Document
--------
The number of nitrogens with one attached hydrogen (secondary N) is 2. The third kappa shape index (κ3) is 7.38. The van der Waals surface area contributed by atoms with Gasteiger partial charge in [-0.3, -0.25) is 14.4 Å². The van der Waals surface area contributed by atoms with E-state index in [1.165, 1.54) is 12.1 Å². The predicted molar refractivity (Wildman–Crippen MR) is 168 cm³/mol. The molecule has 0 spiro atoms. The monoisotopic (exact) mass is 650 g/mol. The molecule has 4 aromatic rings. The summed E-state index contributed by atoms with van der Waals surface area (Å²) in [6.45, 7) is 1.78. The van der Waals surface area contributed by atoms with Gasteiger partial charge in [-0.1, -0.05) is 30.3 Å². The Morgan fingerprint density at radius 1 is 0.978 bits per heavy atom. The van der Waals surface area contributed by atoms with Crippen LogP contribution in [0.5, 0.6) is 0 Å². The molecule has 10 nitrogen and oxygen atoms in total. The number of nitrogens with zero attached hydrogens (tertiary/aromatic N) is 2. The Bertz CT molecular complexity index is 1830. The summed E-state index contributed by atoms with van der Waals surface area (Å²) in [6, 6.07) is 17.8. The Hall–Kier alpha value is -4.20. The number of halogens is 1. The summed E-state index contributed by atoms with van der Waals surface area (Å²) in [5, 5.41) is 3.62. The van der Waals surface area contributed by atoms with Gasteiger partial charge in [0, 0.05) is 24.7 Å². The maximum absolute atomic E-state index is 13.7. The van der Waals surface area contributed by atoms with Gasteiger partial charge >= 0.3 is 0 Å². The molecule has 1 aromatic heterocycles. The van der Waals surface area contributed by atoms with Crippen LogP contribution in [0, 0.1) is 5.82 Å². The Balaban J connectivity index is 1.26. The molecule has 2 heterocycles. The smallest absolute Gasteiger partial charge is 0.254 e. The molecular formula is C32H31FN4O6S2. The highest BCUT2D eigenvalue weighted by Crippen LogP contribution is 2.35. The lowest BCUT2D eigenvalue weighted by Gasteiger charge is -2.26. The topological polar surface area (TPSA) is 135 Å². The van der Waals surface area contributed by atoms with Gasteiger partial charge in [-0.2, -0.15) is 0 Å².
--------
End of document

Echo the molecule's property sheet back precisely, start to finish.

The number of nitrogens with one attached hydrogen (secondary N) is 2. The third kappa shape index (κ3) is 7.38. The van der Waals surface area contributed by atoms with Gasteiger partial charge in [-0.3, -0.25) is 14.4 Å². The van der Waals surface area contributed by atoms with E-state index in [1.165, 1.54) is 12.1 Å². The predicted molar refractivity (Wildman–Crippen MR) is 168 cm³/mol. The molecule has 0 spiro atoms. The monoisotopic (exact) mass is 650 g/mol. The molecule has 4 aromatic rings. The summed E-state index contributed by atoms with van der Waals surface area (Å²) in [6.45, 7) is 1.78. The van der Waals surface area contributed by atoms with Gasteiger partial charge in [-0.1, -0.05) is 30.3 Å². The Morgan fingerprint density at radius 1 is 0.978 bits per heavy atom. The van der Waals surface area contributed by atoms with Crippen LogP contribution in [0.5, 0.6) is 0 Å². The molecule has 10 nitrogen and oxygen atoms in total. The number of nitrogens with zero attached hydrogens (tertiary/aromatic N) is 2. The Bertz CT molecular complexity index is 1830. The summed E-state index contributed by atoms with van der Waals surface area (Å²) in [6, 6.07) is 17.8. The Hall–Kier alpha value is -4.20. The number of halogens is 1. The summed E-state index contributed by atoms with van der Waals surface area (Å²) in [5, 5.41) is 3.62. The van der Waals surface area contributed by atoms with Gasteiger partial charge in [0, 0.05) is 24.7 Å². The maximum absolute atomic E-state index is 13.7. The van der Waals surface area contributed by atoms with Gasteiger partial charge >= 0.3 is 0 Å². The molecule has 1 aromatic heterocycles. The van der Waals surface area contributed by atoms with Crippen LogP contribution in [0, 0.1) is 5.82 Å². The Balaban J connectivity index is 1.26. The molecule has 2 heterocycles. The smallest absolute Gasteiger partial charge is 0.254 e. The molecular formula is C32H31FN4O6S2. The highest BCUT2D eigenvalue weighted by Crippen LogP contribution is 2.35. The lowest BCUT2D eigenvalue weighted by Gasteiger charge is -2.26. The topological polar surface area (TPSA) is 135 Å². The van der Waals surface area contributed by atoms with Gasteiger partial charge in [-0.2, -0.15) is 0 Å².